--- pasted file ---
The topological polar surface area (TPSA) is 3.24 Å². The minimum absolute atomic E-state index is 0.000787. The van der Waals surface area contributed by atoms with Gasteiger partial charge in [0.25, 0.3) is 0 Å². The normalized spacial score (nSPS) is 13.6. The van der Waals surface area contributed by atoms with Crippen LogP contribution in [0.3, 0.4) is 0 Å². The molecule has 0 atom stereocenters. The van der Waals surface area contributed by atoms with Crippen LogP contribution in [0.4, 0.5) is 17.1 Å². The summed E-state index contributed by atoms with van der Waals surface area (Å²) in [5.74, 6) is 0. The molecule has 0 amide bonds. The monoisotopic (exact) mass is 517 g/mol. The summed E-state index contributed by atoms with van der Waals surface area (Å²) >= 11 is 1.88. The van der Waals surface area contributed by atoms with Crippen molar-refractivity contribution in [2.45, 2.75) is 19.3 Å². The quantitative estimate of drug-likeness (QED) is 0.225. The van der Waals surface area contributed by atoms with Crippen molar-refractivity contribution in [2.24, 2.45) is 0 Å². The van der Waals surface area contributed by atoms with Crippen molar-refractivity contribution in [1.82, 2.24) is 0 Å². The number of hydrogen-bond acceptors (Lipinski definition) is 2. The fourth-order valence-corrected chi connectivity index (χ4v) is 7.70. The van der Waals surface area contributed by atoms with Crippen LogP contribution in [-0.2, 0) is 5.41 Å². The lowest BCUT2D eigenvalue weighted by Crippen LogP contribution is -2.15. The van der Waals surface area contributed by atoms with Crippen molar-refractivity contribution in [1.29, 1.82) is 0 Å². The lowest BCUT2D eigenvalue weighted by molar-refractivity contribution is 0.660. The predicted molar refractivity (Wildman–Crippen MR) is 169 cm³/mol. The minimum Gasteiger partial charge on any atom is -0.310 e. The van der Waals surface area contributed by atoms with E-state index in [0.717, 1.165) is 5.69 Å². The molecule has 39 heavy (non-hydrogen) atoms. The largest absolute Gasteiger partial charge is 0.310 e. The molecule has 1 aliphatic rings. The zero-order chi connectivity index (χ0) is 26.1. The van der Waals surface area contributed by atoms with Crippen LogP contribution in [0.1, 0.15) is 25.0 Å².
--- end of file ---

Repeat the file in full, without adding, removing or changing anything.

The topological polar surface area (TPSA) is 3.24 Å². The minimum absolute atomic E-state index is 0.000787. The van der Waals surface area contributed by atoms with Gasteiger partial charge in [0.25, 0.3) is 0 Å². The normalized spacial score (nSPS) is 13.6. The van der Waals surface area contributed by atoms with Crippen LogP contribution in [0.3, 0.4) is 0 Å². The molecule has 0 atom stereocenters. The van der Waals surface area contributed by atoms with Crippen LogP contribution in [0.4, 0.5) is 17.1 Å². The summed E-state index contributed by atoms with van der Waals surface area (Å²) in [5.74, 6) is 0. The molecule has 0 amide bonds. The monoisotopic (exact) mass is 517 g/mol. The summed E-state index contributed by atoms with van der Waals surface area (Å²) >= 11 is 1.88. The van der Waals surface area contributed by atoms with Crippen molar-refractivity contribution in [2.45, 2.75) is 19.3 Å². The quantitative estimate of drug-likeness (QED) is 0.225. The van der Waals surface area contributed by atoms with Crippen molar-refractivity contribution in [2.24, 2.45) is 0 Å². The van der Waals surface area contributed by atoms with Crippen molar-refractivity contribution in [1.82, 2.24) is 0 Å². The number of hydrogen-bond acceptors (Lipinski definition) is 2. The fourth-order valence-corrected chi connectivity index (χ4v) is 7.70. The van der Waals surface area contributed by atoms with Crippen LogP contribution in [-0.2, 0) is 5.41 Å². The lowest BCUT2D eigenvalue weighted by Crippen LogP contribution is -2.15. The van der Waals surface area contributed by atoms with Crippen molar-refractivity contribution in [1.29, 1.82) is 0 Å². The lowest BCUT2D eigenvalue weighted by molar-refractivity contribution is 0.660. The predicted molar refractivity (Wildman–Crippen MR) is 169 cm³/mol. The minimum Gasteiger partial charge on any atom is -0.310 e. The van der Waals surface area contributed by atoms with E-state index in [0.717, 1.165) is 5.69 Å². The molecule has 39 heavy (non-hydrogen) atoms. The largest absolute Gasteiger partial charge is 0.310 e. The molecule has 1 aliphatic rings. The zero-order chi connectivity index (χ0) is 26.1. The van der Waals surface area contributed by atoms with Crippen LogP contribution in [0.1, 0.15) is 25.0 Å².